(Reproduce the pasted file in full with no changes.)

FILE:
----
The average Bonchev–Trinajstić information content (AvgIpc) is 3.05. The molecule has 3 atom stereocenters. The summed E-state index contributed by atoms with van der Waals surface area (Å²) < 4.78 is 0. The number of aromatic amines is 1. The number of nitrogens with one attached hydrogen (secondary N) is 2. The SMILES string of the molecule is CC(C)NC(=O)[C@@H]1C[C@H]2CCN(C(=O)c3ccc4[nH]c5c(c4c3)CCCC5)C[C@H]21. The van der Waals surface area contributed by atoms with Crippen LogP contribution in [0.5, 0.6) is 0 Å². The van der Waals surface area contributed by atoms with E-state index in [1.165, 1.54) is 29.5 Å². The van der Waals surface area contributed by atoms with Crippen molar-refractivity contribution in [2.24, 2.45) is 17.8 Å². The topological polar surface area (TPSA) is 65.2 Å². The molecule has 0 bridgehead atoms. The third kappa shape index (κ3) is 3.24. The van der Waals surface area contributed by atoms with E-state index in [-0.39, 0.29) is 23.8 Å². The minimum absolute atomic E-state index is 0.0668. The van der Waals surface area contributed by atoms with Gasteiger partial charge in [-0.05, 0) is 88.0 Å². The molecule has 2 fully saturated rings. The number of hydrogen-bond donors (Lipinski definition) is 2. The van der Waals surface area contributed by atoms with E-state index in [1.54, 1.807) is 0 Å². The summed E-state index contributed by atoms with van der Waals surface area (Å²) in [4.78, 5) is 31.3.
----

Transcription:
The average Bonchev–Trinajstić information content (AvgIpc) is 3.05. The molecule has 3 atom stereocenters. The summed E-state index contributed by atoms with van der Waals surface area (Å²) < 4.78 is 0. The number of aromatic amines is 1. The number of nitrogens with one attached hydrogen (secondary N) is 2. The SMILES string of the molecule is CC(C)NC(=O)[C@@H]1C[C@H]2CCN(C(=O)c3ccc4[nH]c5c(c4c3)CCCC5)C[C@H]21. The van der Waals surface area contributed by atoms with Crippen LogP contribution in [0.5, 0.6) is 0 Å². The van der Waals surface area contributed by atoms with E-state index in [1.165, 1.54) is 29.5 Å². The van der Waals surface area contributed by atoms with Crippen molar-refractivity contribution in [2.24, 2.45) is 17.8 Å². The topological polar surface area (TPSA) is 65.2 Å². The molecule has 0 bridgehead atoms. The third kappa shape index (κ3) is 3.24. The van der Waals surface area contributed by atoms with E-state index in [-0.39, 0.29) is 23.8 Å². The minimum absolute atomic E-state index is 0.0668. The van der Waals surface area contributed by atoms with Gasteiger partial charge in [-0.05, 0) is 88.0 Å². The molecule has 2 fully saturated rings. The number of hydrogen-bond donors (Lipinski definition) is 2. The van der Waals surface area contributed by atoms with E-state index in [1.54, 1.807) is 0 Å². The summed E-state index contributed by atoms with van der Waals surface area (Å²) in [4.78, 5) is 31.3.